Or, Children of (X-)Men. A dozen different familiar young-adult and post-apocalypse tropes get thrown into a blender to adapt Alexandra Bracken’s novel, mostly set six years after a virus wipes out 90 percent of the world’s children and leaves the survivors with heightened abilities, deemed dangerous enough by the government that they’re sent to internment camps. Ruby (Amandla Stenberg), a powerful telepath, escapes from her camp, eventually hooking up with other young people trying to survive. The logistics of this brave new world are left woefully underdeveloped in a narrative focusing so much on the kids that the specifics of society’s breakdown make no sense. Stenberg continues to impress as a central presence, and the of-course romance between her and telekinetic Liam (Beach Rats’ Harris Dickinson) offers a few satisfying moments. But director Jennifer Yuh Nelson’s inability to make this scenario feel fully fleshed-out results in something that’s little more than a jumble of touchstones from other, more successful genre fare—everything from Star Wars to Harry Potter to Hunger Games—trying unsuccessfully to convince you it could stand on its own.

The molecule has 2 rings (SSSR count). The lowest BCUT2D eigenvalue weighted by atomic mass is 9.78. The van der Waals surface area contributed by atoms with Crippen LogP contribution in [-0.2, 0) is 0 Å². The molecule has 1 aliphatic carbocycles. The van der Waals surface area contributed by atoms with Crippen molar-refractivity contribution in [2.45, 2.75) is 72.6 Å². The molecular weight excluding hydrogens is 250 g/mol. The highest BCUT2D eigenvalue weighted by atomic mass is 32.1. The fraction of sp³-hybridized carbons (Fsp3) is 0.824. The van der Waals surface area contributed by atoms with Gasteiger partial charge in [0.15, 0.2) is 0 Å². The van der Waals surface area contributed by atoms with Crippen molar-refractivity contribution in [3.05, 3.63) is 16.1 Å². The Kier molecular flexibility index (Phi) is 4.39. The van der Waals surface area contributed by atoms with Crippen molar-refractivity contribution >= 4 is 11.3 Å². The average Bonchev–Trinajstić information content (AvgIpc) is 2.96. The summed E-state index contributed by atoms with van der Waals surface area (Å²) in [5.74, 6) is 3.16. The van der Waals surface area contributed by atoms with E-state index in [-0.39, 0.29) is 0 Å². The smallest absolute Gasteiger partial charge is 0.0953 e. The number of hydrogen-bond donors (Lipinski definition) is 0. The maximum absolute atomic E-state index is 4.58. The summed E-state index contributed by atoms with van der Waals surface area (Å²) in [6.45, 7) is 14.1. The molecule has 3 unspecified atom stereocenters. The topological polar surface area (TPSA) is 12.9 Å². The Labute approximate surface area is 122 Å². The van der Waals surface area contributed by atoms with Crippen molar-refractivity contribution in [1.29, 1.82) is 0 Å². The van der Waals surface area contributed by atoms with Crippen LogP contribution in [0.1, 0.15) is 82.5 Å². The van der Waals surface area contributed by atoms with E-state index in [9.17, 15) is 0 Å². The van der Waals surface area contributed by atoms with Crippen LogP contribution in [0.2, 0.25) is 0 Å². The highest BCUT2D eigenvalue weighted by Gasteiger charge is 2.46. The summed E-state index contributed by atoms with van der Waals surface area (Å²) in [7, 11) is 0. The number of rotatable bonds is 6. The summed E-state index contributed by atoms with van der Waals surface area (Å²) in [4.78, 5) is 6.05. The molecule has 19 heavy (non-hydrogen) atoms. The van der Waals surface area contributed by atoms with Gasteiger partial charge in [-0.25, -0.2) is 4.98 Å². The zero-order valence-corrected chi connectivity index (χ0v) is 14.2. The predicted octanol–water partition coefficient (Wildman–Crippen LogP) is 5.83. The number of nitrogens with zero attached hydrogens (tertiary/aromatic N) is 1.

Director: Jennifer Yuh Nelson
Producer: Shawn Levy, Dan Levine, Dan Cohen and John Starke
Cast: Amandla Stenberg, Mandy Moore, Bradley Whitford, Harris Dickinson, Patrick Gibson, Skylan Brooks, Miya Cech, Lidya Jewett, Gwendoline Christie, Sammi Rotibi, Golden Brooks, Wallace Langham, Mark O'Brien, McCarrie McCausland and Faye Foley